Route4Me, a Fort Lee, New Jersey-based logistics technology company, is looking for its first acquisitions to improve its tech offering, said CEO and founder Dan Khasis.
The company is looking in Russia, Belarus and Ukraine, and in Argentina and Panama, where there is high-quality developer talent, said Khasis. Targets can have up to USD 5m in revenue, Khasis said. The acquisitions are intended to refine its platform capabilities and increase its mobile presence. Khasis said the company welcomes advisory approaches with targets that meet its criteria.
Route4me’s top three markets are the US, Canada, and Australia, although Khasis said Route4Me has a significant presence in the UK as well. The business is aiming to increase its market presence overseas to reach 100,000 active paying customer in three years.
Route4Me is seeking to acquire tech providers around telematics, or tracking devices placed on vehicles that can track speed and movement; mobile user adoption of logistics software, as well as technology around logistics for industrial engineering and supply-chain optimization. It’s also interested in creators of new algorithms that could help shippers improve operations, such as how to pack a truck more efficiently without compromising driver safety, Khasis said.
Khasis said that Route4Me already has a patent-pending technology for communication between different types of telematics devices, or equipment used to monitor driving conditions on vehicles. The same principle is used in developing autonomous driving, Khasis explained.
Route4Me provides navigation and route-optimization software used by small businesses such as delivery companies, as well as larger enterprises. Khasis said the company serves some 25,000 small-and-medium-sized businesses as well as some larger enterprises and retail brands like 1-800-Flowers and Honda [NYSE: HMC].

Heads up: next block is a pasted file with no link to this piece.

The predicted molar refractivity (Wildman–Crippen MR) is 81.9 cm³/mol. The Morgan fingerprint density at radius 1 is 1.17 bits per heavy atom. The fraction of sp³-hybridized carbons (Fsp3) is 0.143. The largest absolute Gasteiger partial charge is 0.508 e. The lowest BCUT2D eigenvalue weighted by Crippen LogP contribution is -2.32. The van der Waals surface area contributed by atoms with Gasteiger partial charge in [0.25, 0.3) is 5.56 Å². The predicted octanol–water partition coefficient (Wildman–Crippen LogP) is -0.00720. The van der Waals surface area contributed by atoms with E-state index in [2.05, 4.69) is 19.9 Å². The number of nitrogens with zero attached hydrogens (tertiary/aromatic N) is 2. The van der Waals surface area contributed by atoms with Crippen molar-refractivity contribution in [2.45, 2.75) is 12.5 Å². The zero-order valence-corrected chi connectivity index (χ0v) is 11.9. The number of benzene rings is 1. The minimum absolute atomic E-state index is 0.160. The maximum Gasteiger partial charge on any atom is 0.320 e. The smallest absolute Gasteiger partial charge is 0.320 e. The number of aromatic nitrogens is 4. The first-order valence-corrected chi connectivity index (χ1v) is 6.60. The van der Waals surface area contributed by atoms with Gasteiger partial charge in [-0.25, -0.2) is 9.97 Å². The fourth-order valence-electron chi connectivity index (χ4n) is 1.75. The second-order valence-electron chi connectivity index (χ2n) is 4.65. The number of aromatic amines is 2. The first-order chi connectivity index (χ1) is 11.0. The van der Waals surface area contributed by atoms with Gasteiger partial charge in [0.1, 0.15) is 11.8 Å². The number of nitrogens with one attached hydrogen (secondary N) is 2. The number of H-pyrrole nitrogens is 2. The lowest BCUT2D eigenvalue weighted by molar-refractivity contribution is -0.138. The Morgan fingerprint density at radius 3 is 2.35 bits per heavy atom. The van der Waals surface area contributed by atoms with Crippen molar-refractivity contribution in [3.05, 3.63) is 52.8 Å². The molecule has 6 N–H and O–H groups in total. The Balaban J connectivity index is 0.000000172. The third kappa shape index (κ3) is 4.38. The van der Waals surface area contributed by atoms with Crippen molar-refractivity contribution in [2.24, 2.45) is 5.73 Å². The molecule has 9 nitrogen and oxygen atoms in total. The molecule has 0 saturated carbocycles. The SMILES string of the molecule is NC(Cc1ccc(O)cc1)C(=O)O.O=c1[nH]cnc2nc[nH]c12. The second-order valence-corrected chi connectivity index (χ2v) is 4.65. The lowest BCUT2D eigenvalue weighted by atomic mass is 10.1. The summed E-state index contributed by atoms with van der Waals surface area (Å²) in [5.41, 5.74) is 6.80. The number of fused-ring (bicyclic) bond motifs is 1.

Route4Me’s platform is cloud-based and functions as a marketplace of different applications. Businesses enter the service for a flat fee and pay monthly based on their specific services. Rout4Me’s offerings include vendor management, logistic analysis for deliveries to monitor shipping expenses and routing software that accounts for road conditions like traffic and weather.
Over the next three years, Route4Me aims to expand its platform into other areas of logistics beyond merchandise delivery, like patient transport and waste removal, Khasis said. Both of these could be entered via acquisition, he added.
The company is also considering launching a logistics tech incubator with cash on hand, said Khasis.
Khasis declined to disclose revenue but said the business has seen about a 50% year-on-year growth rate in sales.
The space has seen heavy consolidation and Route4Me receives inbound M&A interest. “I literally get daily solicitations from people trying to invest in us, or put us as part of a roll-up,” he said, though he declined to comment further on the approaches.
Asked about a timeline for a potential deal, he said: “We’re not going to turn down any reasonable offers,” but added that the business is focusing on sales growth for the next few years.
Route4Me was founded in 2009. The company has about 75 employees. Route4Me has been bootstrapped to date by Khasis and a partner.
by Thomas Zadvydas